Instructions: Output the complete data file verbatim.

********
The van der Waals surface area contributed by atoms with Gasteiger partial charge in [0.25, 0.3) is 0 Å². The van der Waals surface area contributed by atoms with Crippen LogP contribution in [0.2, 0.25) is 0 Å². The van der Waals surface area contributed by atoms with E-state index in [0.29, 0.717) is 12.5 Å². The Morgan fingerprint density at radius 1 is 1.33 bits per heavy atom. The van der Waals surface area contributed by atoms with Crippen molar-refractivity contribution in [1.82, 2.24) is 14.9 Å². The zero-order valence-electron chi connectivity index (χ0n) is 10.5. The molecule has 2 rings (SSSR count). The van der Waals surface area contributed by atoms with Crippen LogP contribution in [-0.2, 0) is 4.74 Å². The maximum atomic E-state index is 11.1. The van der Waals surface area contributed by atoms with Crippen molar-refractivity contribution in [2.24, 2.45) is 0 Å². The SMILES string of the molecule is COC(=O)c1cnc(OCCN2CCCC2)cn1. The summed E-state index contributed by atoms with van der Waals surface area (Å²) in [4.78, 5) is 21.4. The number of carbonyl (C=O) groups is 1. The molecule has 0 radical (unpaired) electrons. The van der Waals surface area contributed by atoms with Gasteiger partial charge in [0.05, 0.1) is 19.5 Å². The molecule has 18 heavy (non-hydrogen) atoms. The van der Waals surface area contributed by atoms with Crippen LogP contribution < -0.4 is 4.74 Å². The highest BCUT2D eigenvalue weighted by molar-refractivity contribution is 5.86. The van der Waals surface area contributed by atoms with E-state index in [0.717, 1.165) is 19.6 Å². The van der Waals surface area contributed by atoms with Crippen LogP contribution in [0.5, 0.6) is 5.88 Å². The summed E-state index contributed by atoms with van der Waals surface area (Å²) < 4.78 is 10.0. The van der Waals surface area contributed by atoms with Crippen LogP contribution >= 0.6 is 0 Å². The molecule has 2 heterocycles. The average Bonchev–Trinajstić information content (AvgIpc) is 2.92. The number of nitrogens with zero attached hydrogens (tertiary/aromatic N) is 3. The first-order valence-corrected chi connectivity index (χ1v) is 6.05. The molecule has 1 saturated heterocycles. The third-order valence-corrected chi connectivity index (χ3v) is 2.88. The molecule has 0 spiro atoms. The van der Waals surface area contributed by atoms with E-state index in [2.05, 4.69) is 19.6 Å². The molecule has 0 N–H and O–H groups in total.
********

The van der Waals surface area contributed by atoms with Gasteiger partial charge in [0.25, 0.3) is 0 Å². The van der Waals surface area contributed by atoms with Crippen LogP contribution in [0.2, 0.25) is 0 Å². The van der Waals surface area contributed by atoms with E-state index in [0.29, 0.717) is 12.5 Å². The Morgan fingerprint density at radius 1 is 1.33 bits per heavy atom. The van der Waals surface area contributed by atoms with Crippen molar-refractivity contribution in [1.82, 2.24) is 14.9 Å². The zero-order valence-electron chi connectivity index (χ0n) is 10.5. The molecule has 2 rings (SSSR count). The van der Waals surface area contributed by atoms with Crippen LogP contribution in [-0.2, 0) is 4.74 Å². The maximum atomic E-state index is 11.1. The van der Waals surface area contributed by atoms with Crippen molar-refractivity contribution in [2.24, 2.45) is 0 Å². The SMILES string of the molecule is COC(=O)c1cnc(OCCN2CCCC2)cn1. The summed E-state index contributed by atoms with van der Waals surface area (Å²) in [4.78, 5) is 21.4. The number of carbonyl (C=O) groups is 1. The molecule has 0 radical (unpaired) electrons. The van der Waals surface area contributed by atoms with Gasteiger partial charge in [0.05, 0.1) is 19.5 Å². The molecule has 18 heavy (non-hydrogen) atoms. The van der Waals surface area contributed by atoms with Crippen LogP contribution < -0.4 is 4.74 Å². The highest BCUT2D eigenvalue weighted by molar-refractivity contribution is 5.86. The van der Waals surface area contributed by atoms with E-state index in [0.717, 1.165) is 19.6 Å². The van der Waals surface area contributed by atoms with Crippen LogP contribution in [0.5, 0.6) is 5.88 Å². The summed E-state index contributed by atoms with van der Waals surface area (Å²) < 4.78 is 10.0. The van der Waals surface area contributed by atoms with Crippen LogP contribution >= 0.6 is 0 Å². The molecule has 2 heterocycles. The average Bonchev–Trinajstić information content (AvgIpc) is 2.92. The number of nitrogens with zero attached hydrogens (tertiary/aromatic N) is 3. The first-order valence-corrected chi connectivity index (χ1v) is 6.05. The molecule has 1 saturated heterocycles. The third-order valence-corrected chi connectivity index (χ3v) is 2.88. The molecule has 0 spiro atoms. The van der Waals surface area contributed by atoms with E-state index in [2.05, 4.69) is 19.6 Å². The molecule has 0 N–H and O–H groups in total.